I thought I’d reviewed pretty much everything during my time at RGM, but I was mistaken! How foolish of me, I’ve never reviewed a remix album – I mean, they’re few and far between and I think there’s a reason why.
Punt Guns released their debut self-titled album October 2020 and they’re already back with remixes of selected tracks. Their latest output ‘RMXd‘ includes artists such Janette Slack, Glen Nicholls and Future Funk Squad taking hold of selected records from the debut album. Punt Guns merge together electronica, rock, funk and noise with grooving bass guitars and uses of voice editors like a vocoder to provide a technological and space funk sound.
Personally, I’ve never been much for remix albums and never usually fond of remix bonus tracks at the end of a record. Let’s say an iconic album receives an anniversary remix, then I’d be more inclined, or if it was from one of my favourite electronic artists, but going into this album from a newish band and so soon after the album’s original release I was hesitant.
In order to review this remix record, I first had to go and listen to the original album that the songs were being remixed. Thanks for that one guy, but I must say the remixes certainly gave me a greater appreciation for the debut’s musical output.
‘3pots’ is the first track on ‘RMXd‘ and the London group see their track remixed by both producer, Glen Nicholls and DJ, Janette Slack. The original piece showcases funky riffs and heavy bass guitar with transcending synths later on in the track and a wet-sounding guitar solo that didn’t really go anywhere.
The Nicholls remix doesn’t provide much difference from the original and sounded more fine-tuned with rhythms becoming early 90’s Britpop acid beats and the solo was buried into the other instruments and flowed a lot better.
The Janette Slack remix which also featured artist, Axiomatic, has blast beat drums and dirtier sounding bass. The remix here provides a lot more power than even the original can’t obtain.
‘1.C.A.R.U.S’ has fuzzy guitars with a grooving bass and a catchy verse that transcends into an unexpected chorus and really takes the edge out of the track. With regular vocals, the track returns with a force, but the affected choice in the verse makes for uncomfortable listening.
The Slack remix is a more atmospheric approach with soft synth notes and easy-going bass. It takes the ferocity out of the original and that can be fine if you like chilled floor filler tracks, but does redeem itself when the bass drops. However halfway through ‘1.C.A.R.U.S’ I am ready for the track to finish and I found the remaining three minutes didn’t present anything new or necessary.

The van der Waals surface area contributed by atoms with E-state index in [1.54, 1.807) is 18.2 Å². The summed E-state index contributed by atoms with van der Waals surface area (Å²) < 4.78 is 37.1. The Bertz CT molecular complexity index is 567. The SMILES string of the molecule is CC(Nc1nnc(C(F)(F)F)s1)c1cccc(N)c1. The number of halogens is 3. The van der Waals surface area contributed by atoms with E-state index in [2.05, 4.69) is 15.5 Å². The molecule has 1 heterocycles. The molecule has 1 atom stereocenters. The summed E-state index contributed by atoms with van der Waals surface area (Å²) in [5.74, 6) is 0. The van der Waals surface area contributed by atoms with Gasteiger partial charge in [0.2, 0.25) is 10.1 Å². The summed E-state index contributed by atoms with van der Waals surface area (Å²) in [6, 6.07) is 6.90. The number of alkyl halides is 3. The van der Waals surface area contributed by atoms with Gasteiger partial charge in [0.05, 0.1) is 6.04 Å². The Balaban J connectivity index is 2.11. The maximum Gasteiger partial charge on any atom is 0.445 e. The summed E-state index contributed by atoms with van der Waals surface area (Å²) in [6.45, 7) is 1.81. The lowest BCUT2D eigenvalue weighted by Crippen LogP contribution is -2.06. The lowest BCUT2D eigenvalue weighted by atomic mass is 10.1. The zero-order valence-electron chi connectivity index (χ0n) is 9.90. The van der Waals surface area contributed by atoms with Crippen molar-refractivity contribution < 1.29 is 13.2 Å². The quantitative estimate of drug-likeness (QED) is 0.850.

The Nicholls remix takes out the heavy side of ‘1.C.A.R.U.S’ and replaces it with trip-hop styles and a dramatic aura in the second half of the track. The drums certainly go hard in this piece before descending into a spacey atmosphere. So far I wouldn’t say I was underwhelmed by the record, but it was a struggle to make me appreciate the craftsmanship of the remix artists.
‘Big Bang’ is a track with big 80’s synths and funky bass and drums. The vocoder vocals make for a classic space funk song, but falters after the chorus and lose the tenacity of the track. The guitar solo featured this time is more sonically appreciative and works better with the rest of the instruments.
The Future Funk Squad remix is full of ambient synths and pounding drums with blips of bass and electric guitar here and there. The bass in the later part of ‘Big Bang’ has a robotic end of the world vibe and reciprocates the onomatopoeia of its title.
In ‘The Most Sacred Thing In The Universe’ you’re met with a grooving intro that has an underground late 90s dance vibe to it. It progresses into hard bass verses and after hearing it you wonder why there would ever need to be a remix.
The Slack remix makes me think that the most sacred thing was to not touch the track and takes away a lot of the energy the original provided. The instrumentals are a lot more chaotic in the latter half of the track, but I found myself struggling to get through these longer remix versions and felt they were taking away what made the shorter and catchier originals sound so appetising.
‘Cyber Drama’ returns to fuzzy guitars and continuous vocoder usage – cyber by name and nature almost in its sound and is a genuinely energetic rock song. The Future Funk Squad remix tries to maintain that energy in the drumming but feels lackluster in comparison with the only other highlight coming from the bass.
Finally, I get to the last track on this list which is titled ‘Who Am I?’ which is what I was questioning myself at this point in the record. The progressive verses and gritty bass of the original are met with a lackluster chorus and instrumental collapse.
The Slack remix is piano-based and vibes like a late 90s trance anthem and this is one of the few occasions on the record where I found the remix to be better than the original track with its chill sounds and vastly different comparison.
So there we have it and all I can say is if you’re wanting to check out Punt Guns, I strongly direct you to their debut output in comparison to this remix album that fails to engage my attention and takes away what made the original tracks so appealing.